Jupiter will appear in the sky tonight, closest to Earth in 59 years

Jupiter reaches closest proximity to Earth in 59 years tonight! Expect clear views via telescope, binoculars, or the naked eye after sunset.

Jupiter is set to make a grand appearance in the night sky today (September 26), as it makes its closest pass to Earth in nearly 60 years. As the solar system’s biggest planet, it will be especially visible and bright due to its rare closeness clashing with another event called “opposition”.

This is when a celestial object rises in the east as the Sun sets in the west. Opposition reportedly happens every 13 months, and will place Jupiter and the Sun on opposite sites of our Earth.

Credit: NASA / ESA / A. Simon

Stargazers and space-lovers better not miss this one, as NASA declares Jupiter won’t comes this close to us again till the year 2129. According to Adelaide Planetarium astronomy lecturer, Paul Curnow, those with telescopes will have clear views of “Jupiter’s Great Red Spot and bands”.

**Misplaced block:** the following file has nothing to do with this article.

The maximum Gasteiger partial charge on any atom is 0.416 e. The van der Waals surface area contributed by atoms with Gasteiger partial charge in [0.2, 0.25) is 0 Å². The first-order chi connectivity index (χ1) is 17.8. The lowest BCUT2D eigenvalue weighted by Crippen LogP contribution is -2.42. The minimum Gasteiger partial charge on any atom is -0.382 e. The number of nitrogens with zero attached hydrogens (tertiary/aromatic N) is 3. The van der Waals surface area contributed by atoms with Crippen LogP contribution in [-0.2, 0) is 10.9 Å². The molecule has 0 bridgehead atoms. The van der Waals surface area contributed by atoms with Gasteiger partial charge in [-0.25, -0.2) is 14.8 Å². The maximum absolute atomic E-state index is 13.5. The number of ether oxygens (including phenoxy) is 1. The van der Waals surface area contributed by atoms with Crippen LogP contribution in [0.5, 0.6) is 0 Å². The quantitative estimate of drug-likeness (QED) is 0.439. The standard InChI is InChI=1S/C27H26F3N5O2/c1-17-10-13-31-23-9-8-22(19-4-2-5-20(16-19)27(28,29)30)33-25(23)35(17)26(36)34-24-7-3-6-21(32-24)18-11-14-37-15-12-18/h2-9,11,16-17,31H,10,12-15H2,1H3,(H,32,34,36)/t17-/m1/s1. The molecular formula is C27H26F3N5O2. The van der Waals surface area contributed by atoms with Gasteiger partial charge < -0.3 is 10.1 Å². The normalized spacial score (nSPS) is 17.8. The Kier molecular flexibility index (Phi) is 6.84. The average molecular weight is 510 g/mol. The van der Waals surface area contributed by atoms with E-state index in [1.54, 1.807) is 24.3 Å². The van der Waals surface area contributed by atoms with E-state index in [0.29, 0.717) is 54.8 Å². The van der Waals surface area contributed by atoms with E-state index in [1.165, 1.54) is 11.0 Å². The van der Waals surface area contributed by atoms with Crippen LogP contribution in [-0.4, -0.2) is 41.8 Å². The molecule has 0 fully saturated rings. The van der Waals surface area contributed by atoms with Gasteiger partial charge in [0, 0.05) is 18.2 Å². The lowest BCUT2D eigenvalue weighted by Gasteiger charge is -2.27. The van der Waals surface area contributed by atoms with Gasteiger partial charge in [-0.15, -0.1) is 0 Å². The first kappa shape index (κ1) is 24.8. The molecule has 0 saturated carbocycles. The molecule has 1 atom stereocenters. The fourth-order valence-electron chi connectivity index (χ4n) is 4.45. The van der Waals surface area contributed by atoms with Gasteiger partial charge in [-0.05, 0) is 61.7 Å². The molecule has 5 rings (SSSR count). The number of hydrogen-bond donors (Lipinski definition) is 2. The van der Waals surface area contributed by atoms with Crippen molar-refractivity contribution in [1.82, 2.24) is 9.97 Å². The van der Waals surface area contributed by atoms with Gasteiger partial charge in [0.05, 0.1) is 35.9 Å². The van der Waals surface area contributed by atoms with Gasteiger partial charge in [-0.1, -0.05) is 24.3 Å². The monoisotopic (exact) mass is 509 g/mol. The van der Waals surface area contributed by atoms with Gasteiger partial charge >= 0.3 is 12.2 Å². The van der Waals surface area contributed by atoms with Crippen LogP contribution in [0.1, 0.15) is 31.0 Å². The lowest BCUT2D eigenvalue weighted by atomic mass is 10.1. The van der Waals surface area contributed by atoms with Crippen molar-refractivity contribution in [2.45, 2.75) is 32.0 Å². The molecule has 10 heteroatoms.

As an alternative, binoculars should “also show you a great view”. Adam Kobelski, a research astrophysicist for NASA, adds: “With good binoculars, the banding (at least the central band) and three or four of the Galilean satellites (moons) should be visible” .

Credit: NASA/Bill Dunford

He continues, “It’s important to remember that Galileo observed these moons with 17th century optics. One of the key needs will be a stable mount for whatever system you use”. However, if you’ve got neither, Paul Curnow advises you to “head outside just after sunset – a dark area with high elevation is best – and you’ll be able to see it with your naked eyes”.

You’ll need to look out for “what appears to be a bright star after sunset, low on the horizon, rising in the east. Sure it’ll appear as a small white dot, but you should be able to pick up what appears to be four tiny stars near Jupiter, but they’re actually the Galilean moons”.

So how close will Jupiter be to Earth, exactly? According to NASA, it will 367 million miles away from us. When it’s at its furthest, it’s 600 million miles away. Curnow says, “this sounds a lot, but it’s quite close”. He concludes, “get your telescopes out, because Jupiter won’t be this close again until October 7, 2129”.